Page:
I was in the market to purchase a new car. I spent a few hours researching online and ended up going to three different car dealerships. What quickly intrigued me — more than the cars in the showroom — were the strategies used by each of the sales representatives. The reps from the first two dealerships bombarded me reasons why their dealership was better than any other. They claimed to be the best, most highly certified, fastest, lowest priced (whether AutoTrader.com agreed or not) and have the someone’s-name-advantage. They also were insistent that the car they were showing was the perfect one for me. The sales representatives in these first two locations told me it was exactly what I needed and listed out all of the features their respective “dream car” had. (Ironically, I didn’t want most of the features being listed, and several from my priority list were missing.)
The third dealership was different. When I walked in, they asked me about my needs. They wanted to find a good fit for the issues I was trying to solve. They considered asking questions like, “Do you prefer saving at the pump or a faster car? How do you plan to use this car? A daily driver? Is it for road trips?” They got to know me and what I was looking for before showing me a car that would be a good fit.
The same happens with your website.
Make your website customer focused.
First of all, when someone lands on your site, they want to know if you can solve their pains and problems. Your visitor wants to know if you can solve their needs first, they want to know about all the reasons why. I’ve come across so many website home pages that say “we’re the best at our services” and show a magnificent photo of their office building. When you’re searching for a plumber online (for example), you are probably thinking something along the lines of, “Can he get my hot water back on by tonight?”. If this website proclaims that they have the most advanced tools, coolest trucks, biggest building and most awards, you’ll probably leave the website quickly. Why? You are not sure if he can solve your pains and problems.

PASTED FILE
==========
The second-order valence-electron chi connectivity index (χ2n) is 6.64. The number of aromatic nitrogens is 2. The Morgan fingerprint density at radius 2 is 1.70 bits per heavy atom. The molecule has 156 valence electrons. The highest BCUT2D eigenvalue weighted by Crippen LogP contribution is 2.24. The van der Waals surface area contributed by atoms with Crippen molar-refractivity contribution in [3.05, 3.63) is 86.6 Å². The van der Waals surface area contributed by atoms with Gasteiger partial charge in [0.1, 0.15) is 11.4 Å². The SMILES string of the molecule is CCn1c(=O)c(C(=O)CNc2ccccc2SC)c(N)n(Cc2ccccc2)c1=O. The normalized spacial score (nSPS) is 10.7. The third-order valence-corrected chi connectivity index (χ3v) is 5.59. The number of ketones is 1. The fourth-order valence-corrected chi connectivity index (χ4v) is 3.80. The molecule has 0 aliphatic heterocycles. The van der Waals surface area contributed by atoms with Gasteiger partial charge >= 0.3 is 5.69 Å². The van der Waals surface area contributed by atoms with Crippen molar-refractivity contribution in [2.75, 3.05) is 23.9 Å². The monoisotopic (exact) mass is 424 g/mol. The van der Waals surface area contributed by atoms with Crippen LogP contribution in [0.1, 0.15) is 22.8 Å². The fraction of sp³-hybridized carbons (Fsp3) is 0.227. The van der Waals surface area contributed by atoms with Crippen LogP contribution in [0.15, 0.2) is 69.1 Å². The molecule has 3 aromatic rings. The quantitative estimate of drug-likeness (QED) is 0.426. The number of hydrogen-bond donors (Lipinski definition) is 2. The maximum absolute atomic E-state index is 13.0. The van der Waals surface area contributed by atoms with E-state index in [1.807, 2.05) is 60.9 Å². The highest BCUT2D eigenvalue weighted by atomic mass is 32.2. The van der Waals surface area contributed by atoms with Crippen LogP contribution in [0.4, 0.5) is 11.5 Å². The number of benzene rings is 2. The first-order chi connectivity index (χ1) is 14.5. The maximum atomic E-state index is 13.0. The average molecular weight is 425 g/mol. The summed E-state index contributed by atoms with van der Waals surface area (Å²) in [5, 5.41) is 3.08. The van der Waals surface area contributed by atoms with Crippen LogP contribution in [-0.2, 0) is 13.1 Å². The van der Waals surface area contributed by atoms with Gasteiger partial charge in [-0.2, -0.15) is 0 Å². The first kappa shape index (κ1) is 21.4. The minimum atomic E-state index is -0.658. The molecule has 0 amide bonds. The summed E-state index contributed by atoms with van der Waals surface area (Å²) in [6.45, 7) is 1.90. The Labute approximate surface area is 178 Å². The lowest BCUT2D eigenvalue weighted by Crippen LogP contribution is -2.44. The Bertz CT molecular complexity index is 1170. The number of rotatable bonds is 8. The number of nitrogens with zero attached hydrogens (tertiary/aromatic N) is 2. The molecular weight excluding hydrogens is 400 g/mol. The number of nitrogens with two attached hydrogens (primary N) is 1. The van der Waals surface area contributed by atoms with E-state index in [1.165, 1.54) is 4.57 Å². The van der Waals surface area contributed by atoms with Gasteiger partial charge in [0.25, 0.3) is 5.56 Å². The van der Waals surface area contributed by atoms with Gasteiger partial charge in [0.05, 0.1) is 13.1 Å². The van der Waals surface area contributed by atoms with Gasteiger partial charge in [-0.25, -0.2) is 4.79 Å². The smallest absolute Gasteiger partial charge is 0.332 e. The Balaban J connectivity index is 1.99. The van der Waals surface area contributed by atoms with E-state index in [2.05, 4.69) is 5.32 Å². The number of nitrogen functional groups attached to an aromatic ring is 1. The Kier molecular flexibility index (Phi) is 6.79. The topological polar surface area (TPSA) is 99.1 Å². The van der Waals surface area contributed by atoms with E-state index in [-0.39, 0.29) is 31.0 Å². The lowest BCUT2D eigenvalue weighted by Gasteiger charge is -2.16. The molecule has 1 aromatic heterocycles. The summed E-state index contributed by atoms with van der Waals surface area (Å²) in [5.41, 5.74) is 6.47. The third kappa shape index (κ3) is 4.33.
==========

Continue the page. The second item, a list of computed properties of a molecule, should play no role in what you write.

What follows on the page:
Your website is for your customers.
The whole point of having a website is to generate more customers online. Make your website aimed towards your customers and their needs. Show them that you can solve their problems, quickly and easily. And kudos to you, Fletcher Jones VW, for understanding your customers – as a result, you won me over for the car sale.
Make it easy for them.
With being customer focused, one of the biggest setbacks for any website is design. Your page layout should be clean, branded and have all the most relevant information your targeted customer would want. And don’t be afraid to get some honest feedback either. Ask a few of your loyal customers to give you some critiques and feedback about what they wished was on your website.
Don’t be shy.
Don’t forget to be humble. But don’t be shy about what you can do and what you have to offer. If your a company that offers solutions that other companies in your market don’t offer, make that your selling point. They came to your page because they needed something. Now it’s your turn to show off your unique business solutions for them.
Don’t ever stop.
One of the best things you can do for yourself is keeping your website relevant to what your customer wants. Now, customers come first but there are some things that go hand-and-hand with websites. Keeping up with SEO and keeping your website looking fresh is important. All these go hand-and-hand with making sure your website stays in front of your customer. But most of all, make sure your website has relevant content that will win over your customer.
Can I help you make your website customer-centric? Let’s schedule a free strategy call to discuss!